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Meat Market

The amount of free enterprise I saw in Cuba surprised me.  It seems that almost every apartment, lobby, patio and street corner is also a store.  Not only that, but people walk around with boxes of food to sell, ride bicycles laden down with food, push carts covered with yet more food…it seems like there is no shortage of food!

This young man set up a fresh air meat market in Havana.  By selling only smoked and cured meats, he doesn’t need any refrigeration.  Pork seems to be the most popular meat in Cuba by far.  When friends ask me what the food was like in Cuba, I joke that you could get any kind of sandwich you wanted…as long as it was ham!  Now to be fair, sometimes you could get a regular (moist) ham sandwich, and sometimes it had a drier, prosciutto-style ham in it (which was my preference), and sometimes you could get a combination of the two (which was also yummy).  And sometimes cheese was an option, though it always seemed to be a mild, off-white, creamy cheese similar to Monterey Jack, but a lot softer and even blander.  I think the ubiquitous “Cuban Sandwich” was on the menu of every restaurant in the country!

Often the sandwiches came preloaded with mayo and/or mustard, so if you didn’t want either or both, you had to remember to say “Sin mayonesa ” or “Sin mostaza” when you were ordering.  My personal preference was mustard but no mayo.

One thing I can say for a Cuban Sandwich:  it sure goes well with beer!  I found myself having one or two beers with every lunch.  For comparison, I may or may not have one beer in a month back home.  I’m not a big beer drinker… normally.  But the Cuban beer we drank–Cristal–has a low alcohol content, was safe to drink whereas the water wasn’t, and was generally served ice cold.  It was the perfect pairing with the salty ham sandwiches.  And after several hours of dragging camera gear around in the heat and humidity, a Cuban Sandwich and a couple of beers really hit the spot.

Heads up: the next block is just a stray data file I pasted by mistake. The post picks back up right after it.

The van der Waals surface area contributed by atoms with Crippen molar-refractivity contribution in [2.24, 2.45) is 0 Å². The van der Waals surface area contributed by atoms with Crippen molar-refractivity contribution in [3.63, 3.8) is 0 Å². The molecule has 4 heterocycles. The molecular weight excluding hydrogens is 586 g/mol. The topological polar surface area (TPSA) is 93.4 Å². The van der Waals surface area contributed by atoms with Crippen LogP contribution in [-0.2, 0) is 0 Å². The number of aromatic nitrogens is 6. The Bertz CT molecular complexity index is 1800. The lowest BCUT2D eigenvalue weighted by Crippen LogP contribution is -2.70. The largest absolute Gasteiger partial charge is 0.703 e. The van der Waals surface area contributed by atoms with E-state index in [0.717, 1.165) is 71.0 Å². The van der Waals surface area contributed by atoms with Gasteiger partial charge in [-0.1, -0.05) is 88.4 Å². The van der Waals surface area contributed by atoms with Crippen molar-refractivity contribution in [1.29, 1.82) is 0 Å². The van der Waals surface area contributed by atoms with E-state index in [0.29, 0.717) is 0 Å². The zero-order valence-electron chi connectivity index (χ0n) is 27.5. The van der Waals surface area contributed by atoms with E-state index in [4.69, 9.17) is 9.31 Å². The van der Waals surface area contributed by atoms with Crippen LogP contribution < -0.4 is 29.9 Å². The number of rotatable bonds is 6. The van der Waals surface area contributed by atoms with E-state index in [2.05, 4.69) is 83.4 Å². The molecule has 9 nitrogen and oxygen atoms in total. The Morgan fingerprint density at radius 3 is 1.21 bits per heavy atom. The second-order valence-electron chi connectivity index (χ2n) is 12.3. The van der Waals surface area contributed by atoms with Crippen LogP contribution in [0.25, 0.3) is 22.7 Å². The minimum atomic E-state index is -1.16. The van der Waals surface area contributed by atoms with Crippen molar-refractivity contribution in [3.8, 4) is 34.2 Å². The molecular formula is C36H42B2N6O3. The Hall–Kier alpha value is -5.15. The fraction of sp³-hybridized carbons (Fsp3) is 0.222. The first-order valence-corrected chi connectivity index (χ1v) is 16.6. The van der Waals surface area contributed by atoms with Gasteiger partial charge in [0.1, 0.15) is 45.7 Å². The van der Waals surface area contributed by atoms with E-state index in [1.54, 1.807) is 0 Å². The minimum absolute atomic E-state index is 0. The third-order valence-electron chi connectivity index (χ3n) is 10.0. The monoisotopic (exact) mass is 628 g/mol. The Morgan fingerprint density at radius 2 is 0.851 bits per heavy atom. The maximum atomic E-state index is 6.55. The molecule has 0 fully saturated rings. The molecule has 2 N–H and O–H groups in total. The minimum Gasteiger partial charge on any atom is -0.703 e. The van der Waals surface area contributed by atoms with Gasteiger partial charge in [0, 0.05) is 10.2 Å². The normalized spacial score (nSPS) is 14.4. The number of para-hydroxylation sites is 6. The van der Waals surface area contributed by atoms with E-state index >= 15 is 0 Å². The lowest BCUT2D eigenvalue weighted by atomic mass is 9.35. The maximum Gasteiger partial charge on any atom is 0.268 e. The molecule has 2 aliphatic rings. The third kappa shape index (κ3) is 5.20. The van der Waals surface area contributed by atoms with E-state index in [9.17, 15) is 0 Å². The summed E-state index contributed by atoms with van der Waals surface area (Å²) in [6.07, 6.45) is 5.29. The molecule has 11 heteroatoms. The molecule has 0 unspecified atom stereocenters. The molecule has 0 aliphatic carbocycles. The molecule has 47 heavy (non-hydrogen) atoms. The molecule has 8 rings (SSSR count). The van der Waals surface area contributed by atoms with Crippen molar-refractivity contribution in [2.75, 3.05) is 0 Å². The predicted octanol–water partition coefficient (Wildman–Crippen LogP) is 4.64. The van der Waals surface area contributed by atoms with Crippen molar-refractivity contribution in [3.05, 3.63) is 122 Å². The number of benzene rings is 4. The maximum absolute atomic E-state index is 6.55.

The biggest shortcoming of this equation–and this is just my opinion–is the bread.  There’s generally only one type of bread to be found, in my experience.  It’s a classic, long-ish baguette, not very crusty, and the inside is VERY soft.  It suits the making of a Cuban Sandwich because the baguette is sliced lengthwise, and the softness of the bread allows a thicker sandwich to be bitten into and chewed more easily.

My problem is that I was born in San Francisco, where back in the day there were a half-dozen wonderful bakeries churning out authentic sourdough French bread six days a week, and that’s what I still measure all bread against.  And compared to freshly baked, “real San Francisco sourdough”–that term is redundant to us old-time natives, by the way–all other bread falls flat.  I’m sorry, but for me, no matter how pretty they look, a bland and mushy baguette just doesn’t cut the mostaza.

Loaves of Bread

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